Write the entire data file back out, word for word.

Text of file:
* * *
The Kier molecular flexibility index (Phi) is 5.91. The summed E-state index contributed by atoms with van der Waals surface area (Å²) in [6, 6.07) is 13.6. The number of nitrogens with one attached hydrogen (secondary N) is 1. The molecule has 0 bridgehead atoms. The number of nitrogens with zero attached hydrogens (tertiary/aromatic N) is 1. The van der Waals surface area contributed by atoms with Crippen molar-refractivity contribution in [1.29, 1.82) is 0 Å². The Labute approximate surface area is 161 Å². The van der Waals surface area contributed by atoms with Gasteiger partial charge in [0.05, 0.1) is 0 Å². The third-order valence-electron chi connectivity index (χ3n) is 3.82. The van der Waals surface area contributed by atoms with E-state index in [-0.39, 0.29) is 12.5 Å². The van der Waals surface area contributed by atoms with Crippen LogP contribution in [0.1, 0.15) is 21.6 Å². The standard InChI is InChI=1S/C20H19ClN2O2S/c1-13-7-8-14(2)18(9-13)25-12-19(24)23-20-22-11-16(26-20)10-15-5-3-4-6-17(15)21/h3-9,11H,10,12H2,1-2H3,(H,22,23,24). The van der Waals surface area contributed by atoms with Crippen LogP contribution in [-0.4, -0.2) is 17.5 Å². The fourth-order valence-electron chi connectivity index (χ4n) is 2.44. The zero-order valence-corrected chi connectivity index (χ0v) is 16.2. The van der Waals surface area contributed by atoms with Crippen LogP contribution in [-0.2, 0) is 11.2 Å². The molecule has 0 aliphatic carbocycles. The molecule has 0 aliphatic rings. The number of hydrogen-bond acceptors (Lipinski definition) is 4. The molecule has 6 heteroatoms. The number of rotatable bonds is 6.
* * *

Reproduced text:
The Kier molecular flexibility index (Phi) is 5.91. The summed E-state index contributed by atoms with van der Waals surface area (Å²) in [6, 6.07) is 13.6. The number of nitrogens with one attached hydrogen (secondary N) is 1. The molecule has 0 bridgehead atoms. The number of nitrogens with zero attached hydrogens (tertiary/aromatic N) is 1. The van der Waals surface area contributed by atoms with Crippen molar-refractivity contribution in [1.29, 1.82) is 0 Å². The Labute approximate surface area is 161 Å². The van der Waals surface area contributed by atoms with Gasteiger partial charge in [0.05, 0.1) is 0 Å². The third-order valence-electron chi connectivity index (χ3n) is 3.82. The van der Waals surface area contributed by atoms with E-state index in [-0.39, 0.29) is 12.5 Å². The van der Waals surface area contributed by atoms with Crippen LogP contribution in [0.1, 0.15) is 21.6 Å². The standard InChI is InChI=1S/C20H19ClN2O2S/c1-13-7-8-14(2)18(9-13)25-12-19(24)23-20-22-11-16(26-20)10-15-5-3-4-6-17(15)21/h3-9,11H,10,12H2,1-2H3,(H,22,23,24). The van der Waals surface area contributed by atoms with Crippen LogP contribution in [-0.4, -0.2) is 17.5 Å². The fourth-order valence-electron chi connectivity index (χ4n) is 2.44. The zero-order valence-corrected chi connectivity index (χ0v) is 16.2. The van der Waals surface area contributed by atoms with Crippen LogP contribution in [-0.2, 0) is 11.2 Å². The molecule has 0 aliphatic carbocycles. The molecule has 0 aliphatic rings. The number of hydrogen-bond acceptors (Lipinski definition) is 4. The molecule has 6 heteroatoms. The number of rotatable bonds is 6.